Child and Adolescent Bipolar Disorder: An Overview


Child and adolescent onset of bipolar has is a relatively new concept which has not been as well studied as adult bipolar disorder (Sanchez et al, 1999). The debate that is still ongoing today around a definition of how this disorder is presented in children and adolescents has not yet been cleared due to the lack of research into this phenomenon (Althoff, Faraone, Rettew, Morley & Hudziak, 2005). There are six main issues to consider if an overall picture of the disorder is to be established. Firstly, the literature has shown that children who are diagnosed with bipolar disorder show symptoms of energy (hypomania or mania), distractibility, grandiosity, irritability, pressured speech, decreased need for sleep, racing thoughts and elation/euphoria (Kowatch, Youngstrom, & Findling, 2005) and complex rapid cycling (Geller et al, 1995). Secondly, children and adolescents are diagnosed as having bipolar by the DSM-IV which is the same criteria used to diagnose adults with bipolar. The criteria and this form of diagnosis for children and adolescents has been the topic of much debate and a new definition of bipolar has been suggested to be added into the DSM because it is argued that many children who have bipolar have somewhat different symptoms than adults (Silva, Matzner, Diaz, Singh & Dummit, 1999). Thirdly, is the issue of differential diagnoses this is important because children with bipolar disorder have many symptoms that overlap with many different disorders and the mania that they show (which is included in the diagnosis for bipolar disorder) can be confused with different medical and neurological conditions (Weller, Calvert, & Weller, 2003). Fourthly, child onset of bipolar is thought to be very rare (Mash and Wolfe, 2003) with a lot of under diagnosis and misdiagnoses of the disorder (Sanchez, Hagino, Weller, Weller, 1999) which creates more debate over the prevalence of the disorder. Fifthly, the disorder that has been shown to overlap the most and be most co-morbid with many other disorders the most common co-morbidity for children diagnosed with bipolar disorder is attention-deficit hyperactivity disorder (Kowatch et al, 2005). Finally, bipolar disorder is thought to be highly heritable. This concept has been explored by looking at family, twin and adoption studies to help untangle a cause for the disorder (Althoff et al, 2005). These six areas of research into the disorder are essential and need more research to have a clearer understanding of child and adolescent onset of bipolar.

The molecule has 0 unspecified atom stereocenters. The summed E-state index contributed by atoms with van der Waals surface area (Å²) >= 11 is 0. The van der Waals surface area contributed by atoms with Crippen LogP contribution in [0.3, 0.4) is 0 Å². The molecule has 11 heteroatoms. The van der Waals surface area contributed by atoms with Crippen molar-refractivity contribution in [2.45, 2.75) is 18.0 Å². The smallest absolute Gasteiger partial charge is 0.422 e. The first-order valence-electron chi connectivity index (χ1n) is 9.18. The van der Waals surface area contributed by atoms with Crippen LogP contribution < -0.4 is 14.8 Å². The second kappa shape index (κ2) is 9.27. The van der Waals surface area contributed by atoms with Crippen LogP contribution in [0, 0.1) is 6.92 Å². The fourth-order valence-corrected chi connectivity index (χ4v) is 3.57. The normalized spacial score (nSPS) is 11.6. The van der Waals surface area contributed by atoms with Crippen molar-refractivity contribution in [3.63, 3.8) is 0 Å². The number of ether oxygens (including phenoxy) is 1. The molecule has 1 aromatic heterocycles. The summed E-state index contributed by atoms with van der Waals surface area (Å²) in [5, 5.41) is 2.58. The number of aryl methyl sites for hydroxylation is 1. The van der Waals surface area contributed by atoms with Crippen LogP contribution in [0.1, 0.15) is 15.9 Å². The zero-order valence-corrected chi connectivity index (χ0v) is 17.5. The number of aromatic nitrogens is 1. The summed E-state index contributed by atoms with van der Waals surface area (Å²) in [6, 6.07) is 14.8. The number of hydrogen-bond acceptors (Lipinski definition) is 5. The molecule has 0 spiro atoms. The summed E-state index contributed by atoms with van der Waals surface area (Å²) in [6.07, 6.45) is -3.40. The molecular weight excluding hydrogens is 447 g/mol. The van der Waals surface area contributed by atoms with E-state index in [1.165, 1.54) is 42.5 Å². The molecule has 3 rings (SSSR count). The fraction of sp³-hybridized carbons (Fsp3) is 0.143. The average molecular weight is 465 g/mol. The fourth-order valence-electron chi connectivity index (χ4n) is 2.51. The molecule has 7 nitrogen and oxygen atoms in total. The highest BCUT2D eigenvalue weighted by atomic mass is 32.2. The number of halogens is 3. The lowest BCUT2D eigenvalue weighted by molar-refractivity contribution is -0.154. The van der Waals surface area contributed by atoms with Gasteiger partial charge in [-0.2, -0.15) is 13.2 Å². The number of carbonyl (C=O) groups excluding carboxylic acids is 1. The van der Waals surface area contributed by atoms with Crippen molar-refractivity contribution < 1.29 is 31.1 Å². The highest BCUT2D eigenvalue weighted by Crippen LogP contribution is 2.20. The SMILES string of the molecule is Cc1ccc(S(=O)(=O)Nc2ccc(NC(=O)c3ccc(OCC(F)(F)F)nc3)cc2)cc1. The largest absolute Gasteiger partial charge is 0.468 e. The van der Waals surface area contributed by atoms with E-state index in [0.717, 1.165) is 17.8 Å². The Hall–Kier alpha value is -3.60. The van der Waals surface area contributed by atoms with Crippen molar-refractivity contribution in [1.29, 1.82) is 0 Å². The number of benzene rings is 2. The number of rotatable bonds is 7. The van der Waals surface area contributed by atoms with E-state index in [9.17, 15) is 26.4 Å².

Accessibility & Sources of Information

There is very little conclusive academic literature available on child and adolescent bipolar disorder. When researching this topic a few articles were found on psyc-info when the key words ‘children with bipolar’ were used. The main source of information that was used was academic peer reviewed articles and a few books found in the University of Canterbury library outlining the disorder.


Bipolar Disorder is a chronic mental illness that is usually characterised by recurrent episodes of depression, mania and even mixed states (Bellenir, 2002). Research suggests that the symptoms that are seen in child onset bipolar differ from adult onset bipolar and furthermore is considered to be a more severe form of bipolar (Sanchez et al, 1999). A meta-analysis which reviewed seven different articles that were looking at child and adolescent bipolar found that the clinical picture that is seen from children and adolescents being diagnosed with bipolar is periods of increased energy (hypomania or mania), distractibility, grandiosity, irritability, pressured speech, decreased need for sleep, racing thoughts and elation/euphoria (Kowatch et al, 2005). The meta-analysis also found that no one symptom was diagnostic, but that it was the total clinical picture which included those symptoms that would lead to a diagnosis. In addition, the symptom irritability may be severe, persistent and/ or violent (Weller et al, 2003).

The symptoms that have been reported to be the most controversial are grandiosity, euphoric/elated mood and irritability (Kowatch et al, 2005). Grandiosity and euphoric/elated mood have become required elements for Geller’s definition of preadolescent and early adolescent bipolar. However, other authors have pointed out that bipolar may be diagnosed according the full diagnosis of the DSM and grandiosity and elation may not be seen (cited Kowatch et al, 2005). Separately, irritability is not specific when diagnosing bipolar as it is also a diagnostic feature to many other disorders. Kowatch et al (2005) stated that irritability may be more of an indicator that something is not right as apposed to being a specific symptom to any particular condition.